The following birds were photographed at Hendrie Valley:
Green Heron on the hunt
Last Saturday we pulled over on Eastport Drive. A gent was busy photographing the cormorants when we arrived. Such was his displeasure that he stopped taking photographs and set his face to the most miserable look he could find. A bona fide humbug. We ignored him as we did not disturb the family of cormorants he was photographing nor did we block his view of them. We took our photographs and left.
Windermere Basin was our next stop. Here a Green Heron was sunning on a log.
The following day we headed to Kerncliff Park to try for Virginia Rail and Sora. Both species breed here. They vocalize loudly but run about silently. You always have to be at the ready as you never quite know where they will appear. A second pair of eyes on the marsh was most helpful. This Virginia Rail gave us gripping views.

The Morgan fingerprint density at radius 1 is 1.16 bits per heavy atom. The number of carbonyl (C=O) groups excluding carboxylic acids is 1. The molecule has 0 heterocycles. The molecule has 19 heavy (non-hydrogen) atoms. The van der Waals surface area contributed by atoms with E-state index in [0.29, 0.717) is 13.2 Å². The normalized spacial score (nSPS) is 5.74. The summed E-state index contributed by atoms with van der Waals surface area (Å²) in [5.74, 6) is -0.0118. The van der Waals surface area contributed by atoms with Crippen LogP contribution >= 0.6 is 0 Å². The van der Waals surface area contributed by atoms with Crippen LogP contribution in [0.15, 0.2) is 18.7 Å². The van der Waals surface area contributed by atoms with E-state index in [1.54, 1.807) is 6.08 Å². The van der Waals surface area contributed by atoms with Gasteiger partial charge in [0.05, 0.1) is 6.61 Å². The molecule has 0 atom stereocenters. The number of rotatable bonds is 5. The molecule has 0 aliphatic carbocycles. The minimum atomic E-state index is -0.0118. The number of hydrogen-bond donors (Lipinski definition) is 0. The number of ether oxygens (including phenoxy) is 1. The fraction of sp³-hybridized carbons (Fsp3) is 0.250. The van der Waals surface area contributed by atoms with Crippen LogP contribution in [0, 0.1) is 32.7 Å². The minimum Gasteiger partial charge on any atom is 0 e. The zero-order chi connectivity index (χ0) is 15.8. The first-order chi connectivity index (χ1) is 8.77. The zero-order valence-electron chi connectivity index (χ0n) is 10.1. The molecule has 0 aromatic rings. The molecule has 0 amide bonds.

In due course, I photographed lifer no. 213, the Sora.
We hit the trail for City View. Along the route we saw Northern Flickers, a female Red-breasted Grosbeak, Eastern Towhee, swallows and a singing House Wren.
Yesterday we headed to Fort Erie to photograph Purple Martins. There seemed to be fewer martins this year.
After this we headed to Mud Lake Conservation Area in Welland. We tried birding at this spot about two years ago but turned back because (1) the trail was swarming with mosquitoes, and (2) a visitor found ticks on his person. This visit, maybe one or two mosquitoes. Great Egrets were the target. We found four.
As shorebirds were well out of camera range we focused on frogs.
There were four Osprey at Hendrie this morning. As none were hunting, I spent time acquainting myself with Turkey Vultures. At least 20 Turkey Vultures were variously soaring, roosting, preening, ambulating, and resting.
They had no qualms sharing their favourite tree with a rather vocal Osprey.
In this heat, birding early in the morning for short periods, preferably close to water, is the best strategy.